According to various exemplary embodiments, a care provider is able to remotely program a pacemaker, drug pump, neuro-stimulation device or other implantable medical device (IMD) by operating a browser application communicating with a server via a conventional digital network such as the Internet. After successfully authenticating to the server, the care provider's browser receives information about one or more operating parameters of the IMD. The care provider provides an instruction from the browser application to the server to modify one or more operating parameters. The server formats a digital program request from the instruction that includes a digital signature or other identification code uniquely identifying the server. The digital program request is then forwarded to the IMD via a remote monitor (IRM) that subsequently verifies of the digital identification code and wirelessly transmits the verified digital program request to the IMD.
In further exemplary embodiments, a digital program request formatted by a remotely-located server is provided to an implantable medical device (IMD) having an identifier associated therewith. The identifier may be any alphanumeric string, cryptography key, code or other digital information capable of identifying the IMD in any manner. Alternatively, the identifier may simply identify an IRM that is assigned or otherwise logically associated with the IMD in any manner. The identifier is provided to the remotely-located server to acquire the digital program request intended for the IMD. The digital program request is validated using a digital identification code that uniquely identifies the server, and the program request is added to a storage queue associated with the IMD upon successful validation. The contents of the storage queue are subsequently transmitted (e.g. via a wireless transmission) to the IMD. In various further embodiments, the connections between the server and the caregiver's browser and/or between the server and the IRM/IMD are encrypted using virtual private network (VPN), secure sockets layer (SSL) and/or other techniques.
In other embodiments, a remote monitoring device for facilitating communication between a server and an implantable medical device (IMD) having an identifier associated therewith suitably includes a wireless interface configured to communicate with the IMD, a network interface configured to communicate with the server, and a processor appropriately configured to execute a software application. The software application is configured to obtain the identifier from the IMD via the wireless interface, to provide the identifier to the server via the network interface to acquire the digital program request intended for the IMD, to validate a digital identification code uniquely identifying the server contained within the digital program request, to add the validated program request to a storage queue associated with the IMD for subsequent wireless transmission to the IMD via the wireless interface, and to store responses to the server in a notification queue for subsequent transmittal to the server via the network interface.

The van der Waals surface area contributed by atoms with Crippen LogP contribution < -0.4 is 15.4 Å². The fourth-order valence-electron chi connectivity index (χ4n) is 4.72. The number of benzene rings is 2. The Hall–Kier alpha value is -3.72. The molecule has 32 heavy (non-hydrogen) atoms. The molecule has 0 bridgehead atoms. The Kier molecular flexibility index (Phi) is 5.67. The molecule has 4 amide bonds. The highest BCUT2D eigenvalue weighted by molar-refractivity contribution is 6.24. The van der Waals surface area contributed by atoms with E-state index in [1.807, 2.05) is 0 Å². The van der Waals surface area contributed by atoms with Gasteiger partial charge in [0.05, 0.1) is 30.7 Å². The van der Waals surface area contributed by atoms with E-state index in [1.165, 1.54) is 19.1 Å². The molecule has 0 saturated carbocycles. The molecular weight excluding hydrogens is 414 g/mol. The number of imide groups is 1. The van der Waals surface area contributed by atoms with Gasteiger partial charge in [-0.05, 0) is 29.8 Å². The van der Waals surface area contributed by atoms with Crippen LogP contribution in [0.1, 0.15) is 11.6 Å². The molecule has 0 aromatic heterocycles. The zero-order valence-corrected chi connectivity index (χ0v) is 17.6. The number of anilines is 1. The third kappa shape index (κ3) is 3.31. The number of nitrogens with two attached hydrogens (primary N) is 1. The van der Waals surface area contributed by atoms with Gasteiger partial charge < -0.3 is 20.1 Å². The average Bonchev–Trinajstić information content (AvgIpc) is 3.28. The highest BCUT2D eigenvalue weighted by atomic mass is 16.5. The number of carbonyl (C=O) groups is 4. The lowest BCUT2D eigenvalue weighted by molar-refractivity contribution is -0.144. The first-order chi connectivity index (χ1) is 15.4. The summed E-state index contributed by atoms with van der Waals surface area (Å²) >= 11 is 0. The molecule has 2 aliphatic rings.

In still other embodiments, digital storage devices and/or systems incorporate similar concepts. These and other exemplary embodiments are described in additional detail below.
Various exemplary embodiments will hereinafter be described in conjunction with the following drawing figures, wherein like numerals denote like elements, and:
The following detailed description is exemplary in nature and is not intended to limit the invention or the application and uses of the invention. Furthermore, there is no intention to be bound by any theory presented in the preceding background of the invention or the following detailed description of the drawings.